As you start your career in technology you might wonder about the big picture. How do all the pieces work together? What does the CIO do? How does the CTO fit into the picture? Depending on where you come into the technology organization you may have different vantage points. My first role was a “Programmer/Analyst” at a small consulting firm. Each organization does things a little differently. Overall though there are some similarities.
The leaders of an organization are commonly referred to as the C-Suite or executives. This will include the Chief Executive Officer or CEO. This person is in charge of everything and answers to ownership and/or board. The Chief Information Officer is responsible for the technology team or Information Services. They will set the tone on policies and procedures and help drive major initiatives. Some organizations will have a Chief Technology Officer. This role will set high-level technology operations. The CIO and CTO will often work together on overall technology strategy. The Chief Operating Officer or COO is responsible for day to day operations of the company. Depending on the business the organization is in they may also have a Chief Security Officer. This person will be responsible for enforcing policies and procedures that ensure there are no security breaches.
VPs and Directors
The next level down is Vice Presidents. Some companies will add Executive and Senior Vice Presidents too. This is usually for larger organizations. As you come down the leadership hierarchy you transition from more strategic decisions to more tactical. This is more day to day operations. Although some leaders as they move up the ladder seem to keep their heads in the weeds of the day to day. Directors are the next level down and usually have multiple managers reporting to them. On the technology team, you may have a Director of Software Development, Director of Infrastructure, and Directory of Security. The responsibilities can vary quite a bit by the organization.
Architect and Engineers
Architects in the technology sector generally lay down high-level plans similar to their distant relatives who create plans for buildings. There will be architects in software design, infrastructure, networks, and a few other areas. Engineers will work alongside with the architects to put the plans into practice. So for an example, the software architect will create the design and the software engineers will write the code. There is usually a lot of collaboration between these two areas.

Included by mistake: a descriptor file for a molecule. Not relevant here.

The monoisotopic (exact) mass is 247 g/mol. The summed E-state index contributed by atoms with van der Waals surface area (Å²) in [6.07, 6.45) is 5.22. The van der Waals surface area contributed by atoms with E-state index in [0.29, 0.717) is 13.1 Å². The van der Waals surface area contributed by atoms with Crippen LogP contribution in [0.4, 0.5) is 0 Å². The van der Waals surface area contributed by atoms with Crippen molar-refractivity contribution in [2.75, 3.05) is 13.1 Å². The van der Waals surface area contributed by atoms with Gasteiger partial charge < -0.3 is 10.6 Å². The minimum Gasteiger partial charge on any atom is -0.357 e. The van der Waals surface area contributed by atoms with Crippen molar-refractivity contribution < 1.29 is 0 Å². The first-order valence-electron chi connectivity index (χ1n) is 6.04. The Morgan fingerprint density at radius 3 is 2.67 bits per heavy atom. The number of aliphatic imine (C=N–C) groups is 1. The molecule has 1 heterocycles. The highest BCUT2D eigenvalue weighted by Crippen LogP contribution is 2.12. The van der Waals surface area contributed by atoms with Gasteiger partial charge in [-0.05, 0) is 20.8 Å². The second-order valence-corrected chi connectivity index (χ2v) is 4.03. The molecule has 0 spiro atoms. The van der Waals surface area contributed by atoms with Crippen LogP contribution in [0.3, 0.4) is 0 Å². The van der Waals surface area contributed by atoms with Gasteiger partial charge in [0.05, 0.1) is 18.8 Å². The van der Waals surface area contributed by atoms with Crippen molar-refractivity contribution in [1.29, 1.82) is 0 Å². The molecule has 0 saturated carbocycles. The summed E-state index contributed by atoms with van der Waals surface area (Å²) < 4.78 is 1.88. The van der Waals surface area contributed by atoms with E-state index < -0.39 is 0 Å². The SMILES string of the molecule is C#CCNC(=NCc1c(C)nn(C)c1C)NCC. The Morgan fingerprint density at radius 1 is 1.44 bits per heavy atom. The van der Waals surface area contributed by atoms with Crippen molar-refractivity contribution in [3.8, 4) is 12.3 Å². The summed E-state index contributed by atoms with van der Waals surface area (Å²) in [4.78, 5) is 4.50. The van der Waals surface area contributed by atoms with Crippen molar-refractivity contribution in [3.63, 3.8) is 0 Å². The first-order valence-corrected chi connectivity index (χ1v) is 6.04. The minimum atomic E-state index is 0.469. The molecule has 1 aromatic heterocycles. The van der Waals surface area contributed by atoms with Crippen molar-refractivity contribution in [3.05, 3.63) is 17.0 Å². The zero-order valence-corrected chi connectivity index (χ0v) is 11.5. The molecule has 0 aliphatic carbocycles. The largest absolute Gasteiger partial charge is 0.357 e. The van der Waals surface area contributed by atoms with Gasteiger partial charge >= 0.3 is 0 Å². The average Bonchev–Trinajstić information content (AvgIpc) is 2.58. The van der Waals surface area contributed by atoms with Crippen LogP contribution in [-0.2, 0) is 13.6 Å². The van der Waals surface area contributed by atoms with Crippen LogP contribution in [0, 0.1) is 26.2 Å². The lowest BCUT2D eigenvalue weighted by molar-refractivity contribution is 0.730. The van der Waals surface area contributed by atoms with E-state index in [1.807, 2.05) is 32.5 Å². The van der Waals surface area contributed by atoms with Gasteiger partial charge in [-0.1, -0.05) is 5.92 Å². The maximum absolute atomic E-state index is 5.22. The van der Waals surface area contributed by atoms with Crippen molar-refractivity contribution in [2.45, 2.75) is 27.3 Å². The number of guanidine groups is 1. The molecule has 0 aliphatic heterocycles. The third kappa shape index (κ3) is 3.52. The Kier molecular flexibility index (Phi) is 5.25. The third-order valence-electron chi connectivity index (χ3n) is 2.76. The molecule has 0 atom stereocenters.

Managers are at the lowest management rung. They work in the day to day operations exclusively. Team sizes may vary but often the number of direct reports is in the five to ten range. As a former Manager of Software Development, I had up to ten people reporting to me. If you enjoy developing people this is a great level to be at. You can have ample opportunity to lead a team and help people.
When I first started out of college I was a Programmer/Analyst. I thought that was odd since I mostly did software development or programming. Although as things go I got to do more analysis at various points during my first job. In my next job, I worked with a larger organization. They had people who just did the analysis. They would write up requirements and share them with a developer to complete. Some companies call them Systems Analyst or Business Analyst but overall they generate requirements.
From organization to organization the titles can change a lot. For instance, some places have numerous designations for the same thing. They might have Programmer Intern, Programmer I, Programmer II, etc. It can be hard to compare titles when you look at opportunities or resumes. It is more helpful to ask someone what they do or what roles you would do in that position. This can make salary comparison difficult as well.
Organizations have many different structures. A certain amount still has the hierarchy similar to a military unit. Many have flattened the organization. With many new organizations, they have less rigid reporting structure. “Manager-less” is a term some companies have moved to. They might have people who coach team members but no reporting connection.
Technology teams can sometimes try out new things as they have with the agile revolution. I am sure in ten or fifteen years the technology we use and the structure of the team working on it will be quite different. Keep an open mind to what comes next. If you don’t you might be out of the industry.